I don't think Johnson has figured out how to be a consistent contributor. The Cubs have too much inconsistency in their pitching to allow Johnson some on-the-job training.

  • Tom, in terms of trade value at the present time, how would you stack rank the top 5-6? Also, after Eloy, how drastic is the drop off , in the eyes of potential trade partners?

  • In reply to Carl9730:

    Carl it's a good question, but I am the wrong person to ask that. I don't believe in "winning" trades, which is what the current market seems to be all about. Henceforth, I feel that all trades are a drastic overpay.

    It should be sensible that a switch-hitter with power that is able to play above average or better defense at third base be worth a top-of-the-rotation type of starter to a second division team, but the market doesn't see it that way.

    Front line pitching is always going to be the hardest position to develop, therefore making it the most valuable in a trade. But productive switch-hitters and left-handed power hitters run a very close second. The Cubs need to think long and hard before dealing someone like Happ, Candelario, Caratini, Schwarber, or Vosler.

  • Your points are well made. It just seems like there is a timeline mismatch developing where the big-league club needs SP help both now and for '18. As you pointed out, we're probably two years before we can reasonably expect help from the farm on that front. It seems somewhat "wasteful" to go with the wing n a prayer approach to the rotation , when you have such a solid positional core in place. I get that there is a perception that the market may not be valuing our assets in the same way we do but at some point you have to address the roster/organizational imbalance.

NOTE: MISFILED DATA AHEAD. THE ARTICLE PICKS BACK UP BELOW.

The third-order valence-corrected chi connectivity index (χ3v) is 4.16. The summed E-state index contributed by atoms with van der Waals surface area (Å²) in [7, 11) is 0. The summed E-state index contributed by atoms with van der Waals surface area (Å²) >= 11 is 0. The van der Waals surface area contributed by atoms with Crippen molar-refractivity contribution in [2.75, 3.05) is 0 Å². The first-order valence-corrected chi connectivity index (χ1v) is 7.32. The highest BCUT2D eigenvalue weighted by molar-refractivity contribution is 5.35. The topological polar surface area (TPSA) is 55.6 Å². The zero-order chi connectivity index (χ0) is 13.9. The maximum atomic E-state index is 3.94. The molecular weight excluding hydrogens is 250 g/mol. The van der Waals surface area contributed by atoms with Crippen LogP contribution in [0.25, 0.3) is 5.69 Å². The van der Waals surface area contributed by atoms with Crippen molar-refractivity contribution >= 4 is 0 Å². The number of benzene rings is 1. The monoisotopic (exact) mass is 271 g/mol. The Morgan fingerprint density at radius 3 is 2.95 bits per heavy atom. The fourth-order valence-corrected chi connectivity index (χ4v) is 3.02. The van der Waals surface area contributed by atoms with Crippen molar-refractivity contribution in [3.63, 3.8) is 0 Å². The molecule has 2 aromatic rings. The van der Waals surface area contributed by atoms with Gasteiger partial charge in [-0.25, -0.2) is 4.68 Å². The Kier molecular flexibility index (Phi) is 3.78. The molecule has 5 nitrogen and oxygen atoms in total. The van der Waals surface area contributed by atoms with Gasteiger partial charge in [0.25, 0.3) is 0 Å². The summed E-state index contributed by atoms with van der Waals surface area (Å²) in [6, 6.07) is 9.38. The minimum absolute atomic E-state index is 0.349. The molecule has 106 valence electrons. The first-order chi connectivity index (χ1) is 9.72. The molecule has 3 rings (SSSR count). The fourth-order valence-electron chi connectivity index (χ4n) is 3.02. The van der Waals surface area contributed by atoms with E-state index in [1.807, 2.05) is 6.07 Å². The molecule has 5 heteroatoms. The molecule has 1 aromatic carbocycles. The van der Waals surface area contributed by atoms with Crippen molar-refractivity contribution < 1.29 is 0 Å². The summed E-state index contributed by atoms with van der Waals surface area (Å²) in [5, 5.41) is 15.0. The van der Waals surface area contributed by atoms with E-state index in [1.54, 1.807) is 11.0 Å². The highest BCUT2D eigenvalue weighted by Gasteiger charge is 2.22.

Thanks again for your piece and reply to my comments.

  • Great piece, Tom. Love the summary and very digestible and readable. It's discouraging to see so few Cubs pitchers really advancing/the large gap between ML ready pitching and the need for it and also discouraging to hear about the OFers. I thought that was an organizational strength. Is Hannemann progressing at all? I didn't see him mentioned...

  • In reply to Pura Vida:

    Thank you Pure Vida. The piece was not as easy to write as it may appear. I wanted to stimulate conversation, and not stir controversy, a difficult balancing act.

    I certainly hope Jacob Hannemann can put things together in order to help the Cubs. He seems like a nice person, and he has crazy athletic skills. However, baseball isn't all about athleticism. Hannemann is batting about .290 in the very hitter friendly PCL.

    But even though he has great speed,he is not a lead-off hitter. Because of his lack of a baseball background, his lifetime OBP is just .311, and that will not get it done at the top of the line-up.